Phase separation processes in binary alloys can produce intriguing and complicated patterns. Yet, characterizing the geometry of these patterns quantitatively can be quite challenging. In the first part of the talk I will demonstrate how methods from computational algebraic topology can be used to obtain such a characterization for the complex microstructures observed during spinodal decomposition and early coarsening in both deterministic and stochastic Cahn-Hilliard models. While these models produce evolving patterns which seem to be qualitatively similar, the topological characterization uncovers significant differences. In the second part of the talk I will briefly address another phase separation phenomenon called nucleation. Its explanation is tied to the long-term dynamics on an underlying global attractor—and also in this case algebraic topology can provide crucial insights.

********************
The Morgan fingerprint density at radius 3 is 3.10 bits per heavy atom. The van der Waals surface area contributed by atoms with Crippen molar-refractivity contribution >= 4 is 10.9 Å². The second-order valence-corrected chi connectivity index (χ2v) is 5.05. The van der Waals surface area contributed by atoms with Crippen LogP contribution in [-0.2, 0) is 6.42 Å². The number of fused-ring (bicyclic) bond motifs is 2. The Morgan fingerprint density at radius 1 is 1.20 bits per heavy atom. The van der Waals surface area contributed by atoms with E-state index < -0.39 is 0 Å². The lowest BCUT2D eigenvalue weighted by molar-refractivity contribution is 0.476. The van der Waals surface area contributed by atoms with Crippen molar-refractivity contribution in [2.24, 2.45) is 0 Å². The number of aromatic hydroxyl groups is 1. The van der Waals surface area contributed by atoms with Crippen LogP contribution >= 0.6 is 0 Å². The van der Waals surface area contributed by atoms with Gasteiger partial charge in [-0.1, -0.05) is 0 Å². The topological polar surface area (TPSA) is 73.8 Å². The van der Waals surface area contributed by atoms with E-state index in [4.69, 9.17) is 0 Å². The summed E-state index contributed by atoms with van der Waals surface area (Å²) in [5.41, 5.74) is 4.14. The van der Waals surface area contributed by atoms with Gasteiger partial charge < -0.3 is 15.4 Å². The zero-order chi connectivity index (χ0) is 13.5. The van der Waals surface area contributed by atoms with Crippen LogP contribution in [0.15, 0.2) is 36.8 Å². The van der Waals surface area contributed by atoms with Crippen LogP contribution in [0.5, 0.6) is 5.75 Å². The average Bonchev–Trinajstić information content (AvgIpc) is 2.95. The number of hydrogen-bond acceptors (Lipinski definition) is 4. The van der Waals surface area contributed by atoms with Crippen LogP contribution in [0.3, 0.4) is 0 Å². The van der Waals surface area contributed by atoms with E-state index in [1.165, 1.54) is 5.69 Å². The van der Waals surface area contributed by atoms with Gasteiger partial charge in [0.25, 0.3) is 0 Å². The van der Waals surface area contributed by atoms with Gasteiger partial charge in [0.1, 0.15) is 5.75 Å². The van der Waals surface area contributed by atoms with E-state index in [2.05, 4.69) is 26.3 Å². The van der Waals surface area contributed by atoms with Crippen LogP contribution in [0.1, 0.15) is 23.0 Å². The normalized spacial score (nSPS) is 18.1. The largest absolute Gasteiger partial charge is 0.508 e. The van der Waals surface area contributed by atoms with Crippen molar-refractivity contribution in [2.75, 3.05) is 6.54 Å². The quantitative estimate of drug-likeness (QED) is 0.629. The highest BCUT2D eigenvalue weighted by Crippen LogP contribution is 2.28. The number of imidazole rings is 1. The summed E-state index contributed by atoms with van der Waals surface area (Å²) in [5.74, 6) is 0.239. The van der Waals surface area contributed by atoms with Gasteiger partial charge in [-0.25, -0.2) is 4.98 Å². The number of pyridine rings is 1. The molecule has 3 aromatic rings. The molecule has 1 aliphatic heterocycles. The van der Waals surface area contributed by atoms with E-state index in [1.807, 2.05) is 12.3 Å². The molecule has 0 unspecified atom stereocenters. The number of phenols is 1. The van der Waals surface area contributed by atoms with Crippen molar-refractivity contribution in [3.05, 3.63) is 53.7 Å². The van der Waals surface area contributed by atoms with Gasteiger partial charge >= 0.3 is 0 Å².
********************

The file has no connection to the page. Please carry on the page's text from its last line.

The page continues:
Friday April 22

Title The representation of 3-d vector fields and the solvability of div-curl boundary value problems
Speaker Giles Auchmuty
University of Houston and National Science Foundation

Physicists and engineers often use scalar and vector potentials to solve boundary value problems. In this talk I will first describe how to define L2-orthogonal decompositions of vector fields involving these potentials. There are many such decompositions including the Helmholtz, Hodge-Weyl and other representations.